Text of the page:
Does he miss being behind the bar? “Yes, I do, but I really can’t do it for too long, I really feel it in my back” he says, a hint of nostalgia showing in his voice. “But I’m developing new skills now and that’s also great.” If you’re in London – and serendipity is on your side – chance a visit. He pops behind the bar to help out from time to time, but only for a couple of hours.
Shaken, not stirred
Ago has a surprising tip for all fledging bartenders. Just like many other bartenders – David Wiedemann of Berlin’s Reingold for instance – Ago trained as a flair bartender. Notwithstanding the disdain many hold for the practice, all the bells and whistles of flair came in handy. “It really was vital for my growth and taught me how to be efficient behind the bar.” What else? “How to create work standards. How to tend a bar. How to be in a busy environment. Looking up. Looking a guest in the eyes. How to communicate. How to put the right things in the right place.” he says. “Oh and how to be elegant, you must be pleasant to watch,” he demurs.
All of that is especially important in a bar where the ‘crème de la crème’ are constantly popping by. Ago brings up one particular A-list regular. None other than James Bond himself loves the Connaught Bar. The Pierce Brosnan iteration to be precise. “We proposed the Connaught Martini, which he very much enjoyed,” he says. “He was such a gentleman. Lots of people don’t even pay attention to you. But he did.” It’s his favourite Bond, noting the acclaimed – and much grittier – Daniel Craig iteration isn’t quite his bag.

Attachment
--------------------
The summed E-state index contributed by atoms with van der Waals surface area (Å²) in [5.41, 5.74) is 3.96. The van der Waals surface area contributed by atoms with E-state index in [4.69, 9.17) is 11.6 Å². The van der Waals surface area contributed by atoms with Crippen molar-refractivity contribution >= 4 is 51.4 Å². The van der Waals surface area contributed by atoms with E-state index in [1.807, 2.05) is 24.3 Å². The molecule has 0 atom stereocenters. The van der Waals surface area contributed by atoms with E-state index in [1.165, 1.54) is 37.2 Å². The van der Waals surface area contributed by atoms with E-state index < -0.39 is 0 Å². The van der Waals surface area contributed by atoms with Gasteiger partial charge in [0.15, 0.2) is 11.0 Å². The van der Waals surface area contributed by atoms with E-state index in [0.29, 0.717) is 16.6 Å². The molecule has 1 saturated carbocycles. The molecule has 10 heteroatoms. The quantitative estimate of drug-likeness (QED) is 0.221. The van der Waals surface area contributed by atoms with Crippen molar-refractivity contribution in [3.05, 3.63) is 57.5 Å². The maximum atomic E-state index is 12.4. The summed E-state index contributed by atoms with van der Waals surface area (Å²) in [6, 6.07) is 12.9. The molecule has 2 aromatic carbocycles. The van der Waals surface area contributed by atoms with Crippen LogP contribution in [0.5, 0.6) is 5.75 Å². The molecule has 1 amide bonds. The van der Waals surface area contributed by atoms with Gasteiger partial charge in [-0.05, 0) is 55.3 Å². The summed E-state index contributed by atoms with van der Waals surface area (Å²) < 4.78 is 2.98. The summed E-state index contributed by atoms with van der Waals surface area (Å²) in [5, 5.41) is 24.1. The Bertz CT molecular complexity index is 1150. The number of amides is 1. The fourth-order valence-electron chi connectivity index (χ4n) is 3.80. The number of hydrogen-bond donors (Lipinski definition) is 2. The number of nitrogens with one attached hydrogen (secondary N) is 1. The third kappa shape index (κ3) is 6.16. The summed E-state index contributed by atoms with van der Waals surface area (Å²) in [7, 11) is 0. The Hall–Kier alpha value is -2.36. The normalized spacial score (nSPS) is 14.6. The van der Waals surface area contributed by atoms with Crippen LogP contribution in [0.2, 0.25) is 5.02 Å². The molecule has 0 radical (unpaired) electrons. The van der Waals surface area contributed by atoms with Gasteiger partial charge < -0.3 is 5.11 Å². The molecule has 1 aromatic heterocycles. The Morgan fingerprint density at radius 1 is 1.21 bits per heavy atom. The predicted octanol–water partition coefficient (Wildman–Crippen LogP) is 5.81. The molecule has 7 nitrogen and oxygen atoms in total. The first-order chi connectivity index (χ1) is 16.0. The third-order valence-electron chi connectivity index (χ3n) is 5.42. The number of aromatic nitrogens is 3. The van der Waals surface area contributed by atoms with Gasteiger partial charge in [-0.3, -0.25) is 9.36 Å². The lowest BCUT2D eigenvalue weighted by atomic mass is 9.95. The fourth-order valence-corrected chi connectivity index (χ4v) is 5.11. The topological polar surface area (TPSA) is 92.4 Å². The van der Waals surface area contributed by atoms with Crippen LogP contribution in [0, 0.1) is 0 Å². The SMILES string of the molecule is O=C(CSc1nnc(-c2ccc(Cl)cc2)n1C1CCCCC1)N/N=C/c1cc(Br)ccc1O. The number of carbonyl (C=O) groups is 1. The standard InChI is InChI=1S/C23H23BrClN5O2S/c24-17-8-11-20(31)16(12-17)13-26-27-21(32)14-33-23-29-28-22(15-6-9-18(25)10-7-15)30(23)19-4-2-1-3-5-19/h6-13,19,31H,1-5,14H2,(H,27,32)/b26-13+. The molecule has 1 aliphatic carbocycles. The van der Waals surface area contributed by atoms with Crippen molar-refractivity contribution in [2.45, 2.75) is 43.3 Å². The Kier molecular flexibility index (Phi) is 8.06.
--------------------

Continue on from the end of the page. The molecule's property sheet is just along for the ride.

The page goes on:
It makes sense that the Connaught is the haunt of the most traditional of recent Bonds. According to a number of publications, Ago is the Martini Magician. The Connaught Bar is particularly renowned for its Connaught Martini served on the famed Martini Trolley. He explains the concept. “The idea of the bar is tradition and innovation, so we wanted to have our Martini as a tailor-made experience for our guest,” he begins. “We designed a selection of 7 homemade bitters, to give an aroma aftertaste to the cocktail without changing the personality of the drink. It’s all about can we deliver our personal experience into a liquid form.”